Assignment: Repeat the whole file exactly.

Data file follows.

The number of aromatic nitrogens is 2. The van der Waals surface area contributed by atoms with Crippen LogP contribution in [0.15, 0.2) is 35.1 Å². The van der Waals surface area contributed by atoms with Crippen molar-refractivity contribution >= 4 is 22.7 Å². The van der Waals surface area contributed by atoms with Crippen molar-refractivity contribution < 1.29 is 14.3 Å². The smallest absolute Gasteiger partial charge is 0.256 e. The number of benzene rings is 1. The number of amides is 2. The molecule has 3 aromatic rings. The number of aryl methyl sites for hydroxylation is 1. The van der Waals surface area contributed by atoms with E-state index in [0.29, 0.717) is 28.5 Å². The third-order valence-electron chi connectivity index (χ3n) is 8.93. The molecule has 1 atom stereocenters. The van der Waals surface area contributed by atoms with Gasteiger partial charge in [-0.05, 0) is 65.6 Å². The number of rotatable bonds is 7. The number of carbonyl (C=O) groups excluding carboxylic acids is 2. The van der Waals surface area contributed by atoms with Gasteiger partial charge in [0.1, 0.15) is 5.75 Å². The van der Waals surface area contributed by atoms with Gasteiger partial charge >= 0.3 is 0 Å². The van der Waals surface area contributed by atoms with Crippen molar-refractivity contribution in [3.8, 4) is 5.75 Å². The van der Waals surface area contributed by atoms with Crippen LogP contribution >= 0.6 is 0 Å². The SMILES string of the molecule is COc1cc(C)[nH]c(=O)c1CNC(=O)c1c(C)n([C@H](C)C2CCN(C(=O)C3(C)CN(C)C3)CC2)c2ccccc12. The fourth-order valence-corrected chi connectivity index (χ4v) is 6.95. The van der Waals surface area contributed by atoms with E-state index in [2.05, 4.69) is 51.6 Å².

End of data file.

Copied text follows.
The number of aromatic nitrogens is 2. The van der Waals surface area contributed by atoms with Crippen LogP contribution in [0.15, 0.2) is 35.1 Å². The van der Waals surface area contributed by atoms with Crippen molar-refractivity contribution >= 4 is 22.7 Å². The van der Waals surface area contributed by atoms with Crippen molar-refractivity contribution < 1.29 is 14.3 Å². The smallest absolute Gasteiger partial charge is 0.256 e. The number of benzene rings is 1. The number of amides is 2. The molecule has 3 aromatic rings. The number of aryl methyl sites for hydroxylation is 1. The van der Waals surface area contributed by atoms with E-state index in [0.29, 0.717) is 28.5 Å². The third-order valence-electron chi connectivity index (χ3n) is 8.93. The molecule has 1 atom stereocenters. The van der Waals surface area contributed by atoms with Gasteiger partial charge in [-0.05, 0) is 65.6 Å². The number of rotatable bonds is 7. The number of carbonyl (C=O) groups excluding carboxylic acids is 2. The van der Waals surface area contributed by atoms with Gasteiger partial charge in [0.1, 0.15) is 5.75 Å². The van der Waals surface area contributed by atoms with Gasteiger partial charge >= 0.3 is 0 Å². The van der Waals surface area contributed by atoms with Crippen molar-refractivity contribution in [3.8, 4) is 5.75 Å². The van der Waals surface area contributed by atoms with Crippen LogP contribution >= 0.6 is 0 Å². The SMILES string of the molecule is COc1cc(C)[nH]c(=O)c1CNC(=O)c1c(C)n([C@H](C)C2CCN(C(=O)C3(C)CN(C)C3)CC2)c2ccccc12. The fourth-order valence-corrected chi connectivity index (χ4v) is 6.95. The van der Waals surface area contributed by atoms with E-state index in [2.05, 4.69) is 51.6 Å².